A recent Journal of Strength and Conditioning study evaluated the effect of KT on college athletes, as it relates to vertical jump strength, power, and balance.  According to the study authors, “The KT technique was not found to be useful in improving performance in some sports-related movements in healthy college athletes; therefore, KT… should not be considered by athletes when the sole reason of the application is to increase performance during jumping and balance.” (Nunes, et. al.)

Here’s what does work for improving vertical jump strength, power, and balance:  Strength training.  Forget about the gimmicks and shortcuts.  Consult with a qualified strength and conditioning professional about a program that incorporates core and lower-extremity strength, power, and balance training.  The impact that a well-designed strength training program has on your performance will be considerably greater than wearing kinesio tape.

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Caffeine Reduces Post-Exercise Muscle Soreness

10 Apr

There is considerable documentation touting the beneficial effects of caffeine on aerobic activity and resistance training performance.  Less, however, is known about caffeine’s effect on post-exercise muscle soreness.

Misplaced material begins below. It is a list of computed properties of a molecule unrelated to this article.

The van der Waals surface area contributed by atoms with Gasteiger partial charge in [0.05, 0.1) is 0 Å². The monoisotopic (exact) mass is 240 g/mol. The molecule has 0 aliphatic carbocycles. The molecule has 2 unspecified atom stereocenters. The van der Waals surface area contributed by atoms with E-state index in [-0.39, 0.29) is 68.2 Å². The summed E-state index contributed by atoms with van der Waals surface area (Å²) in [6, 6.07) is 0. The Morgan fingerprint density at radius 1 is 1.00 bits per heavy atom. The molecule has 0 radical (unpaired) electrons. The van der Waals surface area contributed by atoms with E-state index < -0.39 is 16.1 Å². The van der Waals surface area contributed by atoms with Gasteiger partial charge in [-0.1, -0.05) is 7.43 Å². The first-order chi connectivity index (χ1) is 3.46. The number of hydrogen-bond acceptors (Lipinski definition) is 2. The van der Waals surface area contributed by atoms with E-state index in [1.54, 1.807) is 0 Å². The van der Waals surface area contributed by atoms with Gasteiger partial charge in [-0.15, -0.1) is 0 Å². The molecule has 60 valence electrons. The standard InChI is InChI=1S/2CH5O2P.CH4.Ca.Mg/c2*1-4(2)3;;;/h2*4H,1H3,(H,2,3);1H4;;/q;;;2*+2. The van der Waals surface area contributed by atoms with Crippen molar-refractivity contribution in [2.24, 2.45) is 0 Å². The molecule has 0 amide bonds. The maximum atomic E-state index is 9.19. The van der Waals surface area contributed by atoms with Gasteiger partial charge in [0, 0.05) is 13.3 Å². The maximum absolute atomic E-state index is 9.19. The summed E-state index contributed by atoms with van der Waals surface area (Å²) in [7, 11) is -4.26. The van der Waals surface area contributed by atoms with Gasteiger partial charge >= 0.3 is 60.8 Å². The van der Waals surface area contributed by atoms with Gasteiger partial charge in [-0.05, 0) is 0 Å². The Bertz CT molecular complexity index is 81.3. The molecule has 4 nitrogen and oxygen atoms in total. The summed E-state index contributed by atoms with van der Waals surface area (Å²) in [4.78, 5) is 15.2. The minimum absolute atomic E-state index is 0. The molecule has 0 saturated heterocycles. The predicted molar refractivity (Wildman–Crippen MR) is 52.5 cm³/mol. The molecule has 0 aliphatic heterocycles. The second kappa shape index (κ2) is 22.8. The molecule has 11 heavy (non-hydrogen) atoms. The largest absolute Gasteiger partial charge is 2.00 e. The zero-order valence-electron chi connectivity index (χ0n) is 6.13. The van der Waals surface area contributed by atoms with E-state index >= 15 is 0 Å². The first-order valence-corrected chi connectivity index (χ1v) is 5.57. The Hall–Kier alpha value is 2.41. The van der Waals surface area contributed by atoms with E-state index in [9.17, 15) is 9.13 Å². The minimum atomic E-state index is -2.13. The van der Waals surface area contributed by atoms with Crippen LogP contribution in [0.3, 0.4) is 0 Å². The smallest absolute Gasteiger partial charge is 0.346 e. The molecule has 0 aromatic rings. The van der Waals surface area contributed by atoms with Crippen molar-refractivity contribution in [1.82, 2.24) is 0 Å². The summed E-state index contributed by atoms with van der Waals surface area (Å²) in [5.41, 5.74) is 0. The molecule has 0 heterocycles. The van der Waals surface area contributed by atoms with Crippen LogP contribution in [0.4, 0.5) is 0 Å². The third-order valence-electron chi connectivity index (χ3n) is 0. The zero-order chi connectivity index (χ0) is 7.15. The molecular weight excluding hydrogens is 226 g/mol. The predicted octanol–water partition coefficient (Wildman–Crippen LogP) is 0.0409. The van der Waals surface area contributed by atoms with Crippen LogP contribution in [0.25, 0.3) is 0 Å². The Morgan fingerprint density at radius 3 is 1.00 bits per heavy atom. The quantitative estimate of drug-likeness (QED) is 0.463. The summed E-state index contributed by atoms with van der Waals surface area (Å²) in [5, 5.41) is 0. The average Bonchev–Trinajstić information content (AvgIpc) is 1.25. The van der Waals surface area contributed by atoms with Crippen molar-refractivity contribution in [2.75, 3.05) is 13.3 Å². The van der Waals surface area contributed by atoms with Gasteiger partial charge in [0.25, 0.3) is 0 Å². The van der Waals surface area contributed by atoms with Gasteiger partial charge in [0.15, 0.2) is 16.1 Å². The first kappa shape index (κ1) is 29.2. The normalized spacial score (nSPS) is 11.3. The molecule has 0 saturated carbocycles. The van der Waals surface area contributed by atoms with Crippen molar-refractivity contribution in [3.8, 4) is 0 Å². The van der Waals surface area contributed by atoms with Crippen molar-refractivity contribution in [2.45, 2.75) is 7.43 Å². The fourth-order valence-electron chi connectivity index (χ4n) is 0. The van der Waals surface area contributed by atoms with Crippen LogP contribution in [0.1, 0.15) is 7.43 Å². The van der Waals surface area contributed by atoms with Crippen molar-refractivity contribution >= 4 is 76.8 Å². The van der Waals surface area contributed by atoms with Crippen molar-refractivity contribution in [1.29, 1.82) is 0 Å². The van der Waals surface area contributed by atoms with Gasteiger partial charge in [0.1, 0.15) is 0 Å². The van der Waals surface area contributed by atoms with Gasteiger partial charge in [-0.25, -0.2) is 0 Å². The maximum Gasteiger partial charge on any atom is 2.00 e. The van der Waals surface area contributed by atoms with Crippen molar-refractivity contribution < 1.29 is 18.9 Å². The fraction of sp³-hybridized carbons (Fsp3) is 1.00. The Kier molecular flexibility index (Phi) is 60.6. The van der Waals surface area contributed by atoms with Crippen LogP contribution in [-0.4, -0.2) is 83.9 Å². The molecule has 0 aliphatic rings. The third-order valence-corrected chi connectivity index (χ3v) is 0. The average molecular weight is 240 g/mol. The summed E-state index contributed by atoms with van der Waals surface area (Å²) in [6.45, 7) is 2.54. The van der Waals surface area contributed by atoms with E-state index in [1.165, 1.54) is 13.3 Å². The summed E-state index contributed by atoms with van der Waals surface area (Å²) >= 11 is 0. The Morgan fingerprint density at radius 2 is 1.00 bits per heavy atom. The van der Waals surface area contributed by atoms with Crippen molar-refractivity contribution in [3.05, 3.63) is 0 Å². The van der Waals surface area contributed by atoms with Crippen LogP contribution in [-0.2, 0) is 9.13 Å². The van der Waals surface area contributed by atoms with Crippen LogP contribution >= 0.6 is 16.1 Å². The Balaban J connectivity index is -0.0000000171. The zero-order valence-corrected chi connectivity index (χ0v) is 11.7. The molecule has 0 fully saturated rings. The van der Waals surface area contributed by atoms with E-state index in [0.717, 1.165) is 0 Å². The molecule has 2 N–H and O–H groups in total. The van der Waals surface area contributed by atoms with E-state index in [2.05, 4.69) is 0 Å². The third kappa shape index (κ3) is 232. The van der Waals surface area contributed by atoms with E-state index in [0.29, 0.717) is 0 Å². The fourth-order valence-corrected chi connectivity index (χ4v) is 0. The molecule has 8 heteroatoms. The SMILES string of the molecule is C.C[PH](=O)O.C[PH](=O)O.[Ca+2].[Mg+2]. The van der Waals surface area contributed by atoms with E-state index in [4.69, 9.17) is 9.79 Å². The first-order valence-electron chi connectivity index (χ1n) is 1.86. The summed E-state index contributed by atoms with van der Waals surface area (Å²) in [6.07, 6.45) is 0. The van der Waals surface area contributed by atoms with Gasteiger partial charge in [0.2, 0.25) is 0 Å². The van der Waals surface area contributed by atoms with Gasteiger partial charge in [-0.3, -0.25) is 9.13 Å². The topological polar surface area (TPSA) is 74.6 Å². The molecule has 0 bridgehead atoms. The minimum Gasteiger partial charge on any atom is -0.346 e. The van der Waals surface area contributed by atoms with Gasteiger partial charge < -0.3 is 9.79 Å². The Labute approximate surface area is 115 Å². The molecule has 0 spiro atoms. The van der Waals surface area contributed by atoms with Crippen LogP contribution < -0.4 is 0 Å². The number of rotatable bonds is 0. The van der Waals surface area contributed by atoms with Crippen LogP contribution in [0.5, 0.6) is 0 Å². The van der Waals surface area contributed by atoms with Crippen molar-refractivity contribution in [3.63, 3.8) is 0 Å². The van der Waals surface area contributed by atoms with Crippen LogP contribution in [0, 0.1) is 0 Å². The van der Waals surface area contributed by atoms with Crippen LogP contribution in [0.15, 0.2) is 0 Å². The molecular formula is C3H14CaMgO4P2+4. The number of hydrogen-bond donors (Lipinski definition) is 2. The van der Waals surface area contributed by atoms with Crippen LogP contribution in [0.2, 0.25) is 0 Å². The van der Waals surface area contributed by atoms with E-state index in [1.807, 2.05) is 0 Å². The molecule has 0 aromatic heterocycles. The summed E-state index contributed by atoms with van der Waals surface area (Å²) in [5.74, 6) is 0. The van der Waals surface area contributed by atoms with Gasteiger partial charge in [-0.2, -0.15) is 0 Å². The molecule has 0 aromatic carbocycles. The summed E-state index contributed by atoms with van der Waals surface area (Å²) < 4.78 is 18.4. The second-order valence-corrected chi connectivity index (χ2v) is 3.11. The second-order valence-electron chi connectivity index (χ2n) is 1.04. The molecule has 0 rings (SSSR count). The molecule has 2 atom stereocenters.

A recent study in the Journal of Strength and Conditioning Research examined the effects of caffeine on delayed onset muscle soreness (DOMS).  In the study, individuals who ingested caffeine one hour before resistance training reported that this strategy “resulted in significantly lower levels of soreness on day 2 and day 3,” compared with individuals who did not ingest caffeine prior to working out.  (Hurley, et.al.)

The study corroborated previous findings that caffeine ingestion immediately before resistance training enhances performance.  “A further beneficial effect of sustained caffeine ingestion in the days after the exercise bout is an attenuation of DOMS.  This decreased perception of soreness in the days after a strenuous resistance training workout may allow individuals to increase the number of training sessions in a given time period.”